PHD candidate Helen Anderson hopes her research will result in improved care and support for people diagnosed with metastatic bladder cancer.
As the Genitourinary Cancer Nurse Navigator at Gold Coast Health, Helen’s day-to-day role involves supporting patients who have been diagnosed with mainly advanced cancers found in the urinary system and the male reproductive system.
Despite a lengthy career working as a Medical Oncology nurse, Helen realised she knew very little about bladder cancer until she worked as a uro-oncology nurse within the Urology service at the Mater Hospital Brisbane specifically supporting patients with bladder cancer in surgical oncology.
“I thought, there’s all of these cancer patients we don’t see in medical oncology and they go through so much. They have their bladders removed which effects them physically and emotionally for many months and years after treatment and often many of them still develop advanced disease despite the surgery.
"Giving chemotherapy prior to surgery has reduced that risk but it still requires the patient going through extensive treatment both medically and surgically," she said.
Helen said the nurse navigator role was introduced about 18 months ago to help support patients with genitourinary cancers including bladder cancer who required medical and surgical treatments.
“It’s the link between urology and oncology. I make sure the patients have support as they transition from surgical care to oncology. I’m able to chat to the patients before they even come to oncology to prepare them, so they have that support person already in place and a contact for them if they have any concerns or questions,” she said.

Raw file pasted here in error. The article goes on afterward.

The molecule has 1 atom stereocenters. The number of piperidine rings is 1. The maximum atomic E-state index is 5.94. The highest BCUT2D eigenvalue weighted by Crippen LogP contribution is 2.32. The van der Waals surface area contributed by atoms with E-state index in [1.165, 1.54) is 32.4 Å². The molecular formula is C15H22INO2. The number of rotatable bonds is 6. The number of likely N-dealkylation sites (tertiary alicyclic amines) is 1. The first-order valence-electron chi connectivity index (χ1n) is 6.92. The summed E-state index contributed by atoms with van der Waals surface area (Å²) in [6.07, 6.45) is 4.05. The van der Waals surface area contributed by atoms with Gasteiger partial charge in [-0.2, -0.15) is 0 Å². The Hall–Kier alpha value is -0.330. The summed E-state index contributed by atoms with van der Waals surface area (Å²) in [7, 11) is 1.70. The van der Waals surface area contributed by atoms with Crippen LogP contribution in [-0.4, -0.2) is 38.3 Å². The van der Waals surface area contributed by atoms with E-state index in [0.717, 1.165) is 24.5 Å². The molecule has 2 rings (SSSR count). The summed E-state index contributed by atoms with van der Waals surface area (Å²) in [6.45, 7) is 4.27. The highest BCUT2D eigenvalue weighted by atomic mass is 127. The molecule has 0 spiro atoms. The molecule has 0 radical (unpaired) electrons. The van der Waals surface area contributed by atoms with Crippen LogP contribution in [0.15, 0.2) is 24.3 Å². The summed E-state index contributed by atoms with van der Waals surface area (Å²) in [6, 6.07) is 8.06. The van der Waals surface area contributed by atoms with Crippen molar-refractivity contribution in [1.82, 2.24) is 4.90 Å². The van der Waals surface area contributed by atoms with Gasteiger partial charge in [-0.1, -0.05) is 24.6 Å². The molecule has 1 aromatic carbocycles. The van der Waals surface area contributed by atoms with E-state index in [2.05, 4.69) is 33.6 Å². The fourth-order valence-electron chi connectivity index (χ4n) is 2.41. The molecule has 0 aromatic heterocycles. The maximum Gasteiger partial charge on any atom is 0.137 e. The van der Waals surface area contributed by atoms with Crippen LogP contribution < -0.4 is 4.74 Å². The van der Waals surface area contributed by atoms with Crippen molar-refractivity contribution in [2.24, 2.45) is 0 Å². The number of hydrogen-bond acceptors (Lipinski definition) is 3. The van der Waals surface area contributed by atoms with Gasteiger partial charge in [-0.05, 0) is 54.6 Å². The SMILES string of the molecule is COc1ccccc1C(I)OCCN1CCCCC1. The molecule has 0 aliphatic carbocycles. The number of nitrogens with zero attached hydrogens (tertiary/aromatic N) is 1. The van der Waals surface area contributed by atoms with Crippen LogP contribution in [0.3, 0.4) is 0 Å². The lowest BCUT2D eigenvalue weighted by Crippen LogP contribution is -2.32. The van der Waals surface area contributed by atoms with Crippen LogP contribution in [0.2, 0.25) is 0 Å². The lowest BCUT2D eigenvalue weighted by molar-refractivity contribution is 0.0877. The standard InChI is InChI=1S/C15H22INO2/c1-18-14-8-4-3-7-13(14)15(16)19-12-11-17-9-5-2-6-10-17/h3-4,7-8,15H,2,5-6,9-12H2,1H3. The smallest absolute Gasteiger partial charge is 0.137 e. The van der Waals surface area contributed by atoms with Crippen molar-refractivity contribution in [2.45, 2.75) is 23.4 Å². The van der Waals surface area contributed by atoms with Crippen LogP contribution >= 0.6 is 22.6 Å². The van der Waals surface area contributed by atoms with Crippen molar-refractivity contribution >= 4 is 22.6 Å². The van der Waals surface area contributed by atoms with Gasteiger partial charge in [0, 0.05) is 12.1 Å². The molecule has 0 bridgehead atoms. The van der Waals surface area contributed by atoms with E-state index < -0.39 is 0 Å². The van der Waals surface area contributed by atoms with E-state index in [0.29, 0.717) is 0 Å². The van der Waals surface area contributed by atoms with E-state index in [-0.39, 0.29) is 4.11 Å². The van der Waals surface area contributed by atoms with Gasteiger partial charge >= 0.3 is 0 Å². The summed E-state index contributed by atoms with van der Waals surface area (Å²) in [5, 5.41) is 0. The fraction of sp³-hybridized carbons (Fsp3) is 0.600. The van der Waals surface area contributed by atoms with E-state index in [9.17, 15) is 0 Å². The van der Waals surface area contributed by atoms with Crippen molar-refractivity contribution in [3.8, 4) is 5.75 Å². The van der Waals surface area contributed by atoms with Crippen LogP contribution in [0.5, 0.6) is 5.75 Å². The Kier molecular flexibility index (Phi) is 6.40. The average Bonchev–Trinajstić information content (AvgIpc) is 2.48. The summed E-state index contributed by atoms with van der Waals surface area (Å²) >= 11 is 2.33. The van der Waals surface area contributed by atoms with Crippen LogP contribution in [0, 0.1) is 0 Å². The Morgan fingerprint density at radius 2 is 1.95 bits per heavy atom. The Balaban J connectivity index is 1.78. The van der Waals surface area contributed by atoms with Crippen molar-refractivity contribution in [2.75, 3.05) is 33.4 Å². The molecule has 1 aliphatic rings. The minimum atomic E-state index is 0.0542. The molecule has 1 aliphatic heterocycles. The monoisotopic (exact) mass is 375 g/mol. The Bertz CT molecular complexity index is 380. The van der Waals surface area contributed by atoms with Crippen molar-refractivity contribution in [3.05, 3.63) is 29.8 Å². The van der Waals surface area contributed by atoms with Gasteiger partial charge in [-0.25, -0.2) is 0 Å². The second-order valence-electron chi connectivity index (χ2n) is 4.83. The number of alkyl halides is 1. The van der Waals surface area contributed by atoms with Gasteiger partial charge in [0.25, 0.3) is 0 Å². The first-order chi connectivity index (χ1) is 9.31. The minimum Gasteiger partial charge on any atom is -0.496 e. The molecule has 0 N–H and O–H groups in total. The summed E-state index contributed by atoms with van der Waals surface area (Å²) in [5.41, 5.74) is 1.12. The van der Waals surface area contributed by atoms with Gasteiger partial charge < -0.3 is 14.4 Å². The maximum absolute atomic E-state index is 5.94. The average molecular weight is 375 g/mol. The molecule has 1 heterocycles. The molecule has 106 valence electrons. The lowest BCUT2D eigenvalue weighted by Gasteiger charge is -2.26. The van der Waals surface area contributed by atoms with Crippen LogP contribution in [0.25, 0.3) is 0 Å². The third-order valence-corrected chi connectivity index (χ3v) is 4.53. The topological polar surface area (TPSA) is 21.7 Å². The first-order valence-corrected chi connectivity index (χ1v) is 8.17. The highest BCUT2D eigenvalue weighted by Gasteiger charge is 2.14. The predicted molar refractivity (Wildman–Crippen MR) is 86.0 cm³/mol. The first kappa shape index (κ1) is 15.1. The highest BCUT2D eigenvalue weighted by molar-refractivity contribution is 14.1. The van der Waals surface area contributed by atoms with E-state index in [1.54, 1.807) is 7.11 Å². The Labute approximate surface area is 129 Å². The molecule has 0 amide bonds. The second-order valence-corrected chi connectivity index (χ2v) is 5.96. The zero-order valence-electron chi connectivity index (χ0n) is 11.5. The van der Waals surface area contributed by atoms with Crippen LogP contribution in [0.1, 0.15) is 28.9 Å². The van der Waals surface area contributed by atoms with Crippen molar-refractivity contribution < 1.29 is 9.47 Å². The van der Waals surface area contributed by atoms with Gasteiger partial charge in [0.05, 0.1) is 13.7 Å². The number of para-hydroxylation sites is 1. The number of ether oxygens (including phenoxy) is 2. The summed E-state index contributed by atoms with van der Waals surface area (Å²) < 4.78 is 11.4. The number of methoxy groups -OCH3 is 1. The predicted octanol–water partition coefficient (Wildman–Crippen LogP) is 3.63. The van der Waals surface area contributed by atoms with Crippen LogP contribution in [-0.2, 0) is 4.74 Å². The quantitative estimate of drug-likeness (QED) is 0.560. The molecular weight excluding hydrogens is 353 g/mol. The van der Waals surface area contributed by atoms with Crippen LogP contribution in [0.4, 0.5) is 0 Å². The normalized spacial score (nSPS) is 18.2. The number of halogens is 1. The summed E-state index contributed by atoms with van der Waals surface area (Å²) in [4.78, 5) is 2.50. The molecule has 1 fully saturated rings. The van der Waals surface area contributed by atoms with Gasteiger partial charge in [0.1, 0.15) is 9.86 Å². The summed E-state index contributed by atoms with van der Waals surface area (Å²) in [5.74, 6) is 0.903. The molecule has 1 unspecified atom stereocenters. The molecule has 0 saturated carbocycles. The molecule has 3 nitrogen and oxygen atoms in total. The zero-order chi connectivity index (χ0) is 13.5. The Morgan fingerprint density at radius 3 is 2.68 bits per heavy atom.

Helen is taking her work in filling the gap in care for bladder cancer patients one step further with her PHD research.
It will focus on people who have been diagnosed with metastatic bladder cancer, which is cancer that has spread to other parts of the body.
“There’s not much research in that area at the moment and all of the research is clinical drug trials,” she said.
“I’ll be looking at factors that influence symptom burden and quality of life in that patient group.
“It can be hard to do research in that group due to low patient numbers and because the survival is short, but this also makes it even more important to do the research so that we can we understand what these patients are going through.”
The project is still in its infancy but Helen anticipates the research will include engaging with patients and documenting their symptoms and Quality of Life (QOL) at various stages throughout their journeys.
“Everything we do at the moment is reactive. I want to see if there are any patterns in patient symptoms so we can start putting preventative measures in place,” she said.
“For example, we may see that patients with bone metastases have more pain than patients with lung or liver metastases.
“There will be patterns and this will allow health care workers to screen and identify high risk patients that may be predisposed to certain symptoms and develop preventative supportive interventions and tailored education to reduce symptom burden early on.”
Helen hopes the work she does over the next six to eight years will bring genuine outcomes for patients she passionately wants to help have a better quality of life.
“I’ve always wanted to do my own research in something I was passionate about,” she said. “I don’t want to do anything that won’t make difference to patients and their families.”